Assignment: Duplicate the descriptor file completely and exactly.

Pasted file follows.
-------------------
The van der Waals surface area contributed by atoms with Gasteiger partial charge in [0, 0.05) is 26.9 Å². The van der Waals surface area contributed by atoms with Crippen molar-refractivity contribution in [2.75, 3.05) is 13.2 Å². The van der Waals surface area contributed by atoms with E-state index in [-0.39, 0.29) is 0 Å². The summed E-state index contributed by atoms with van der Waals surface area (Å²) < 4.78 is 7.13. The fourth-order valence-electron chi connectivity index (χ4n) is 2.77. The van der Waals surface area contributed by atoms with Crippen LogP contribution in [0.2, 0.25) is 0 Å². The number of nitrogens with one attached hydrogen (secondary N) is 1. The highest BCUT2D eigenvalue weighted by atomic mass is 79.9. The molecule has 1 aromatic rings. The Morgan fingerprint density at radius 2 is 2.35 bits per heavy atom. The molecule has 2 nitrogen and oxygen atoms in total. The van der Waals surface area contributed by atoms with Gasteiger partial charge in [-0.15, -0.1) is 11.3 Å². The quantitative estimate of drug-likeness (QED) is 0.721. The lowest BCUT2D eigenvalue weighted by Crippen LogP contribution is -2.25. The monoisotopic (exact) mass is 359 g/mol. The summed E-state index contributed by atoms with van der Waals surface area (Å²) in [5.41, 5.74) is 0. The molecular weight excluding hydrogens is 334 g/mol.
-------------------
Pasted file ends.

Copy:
The van der Waals surface area contributed by atoms with Gasteiger partial charge in [0, 0.05) is 26.9 Å². The van der Waals surface area contributed by atoms with Crippen molar-refractivity contribution in [2.75, 3.05) is 13.2 Å². The van der Waals surface area contributed by atoms with E-state index in [-0.39, 0.29) is 0 Å². The summed E-state index contributed by atoms with van der Waals surface area (Å²) < 4.78 is 7.13. The fourth-order valence-electron chi connectivity index (χ4n) is 2.77. The van der Waals surface area contributed by atoms with Crippen LogP contribution in [0.2, 0.25) is 0 Å². The number of nitrogens with one attached hydrogen (secondary N) is 1. The highest BCUT2D eigenvalue weighted by atomic mass is 79.9. The molecule has 1 aromatic rings. The Morgan fingerprint density at radius 2 is 2.35 bits per heavy atom. The molecule has 2 nitrogen and oxygen atoms in total. The van der Waals surface area contributed by atoms with Gasteiger partial charge in [-0.15, -0.1) is 11.3 Å². The quantitative estimate of drug-likeness (QED) is 0.721. The lowest BCUT2D eigenvalue weighted by Crippen LogP contribution is -2.25. The monoisotopic (exact) mass is 359 g/mol. The summed E-state index contributed by atoms with van der Waals surface area (Å²) in [5.41, 5.74) is 0. The molecular weight excluding hydrogens is 334 g/mol.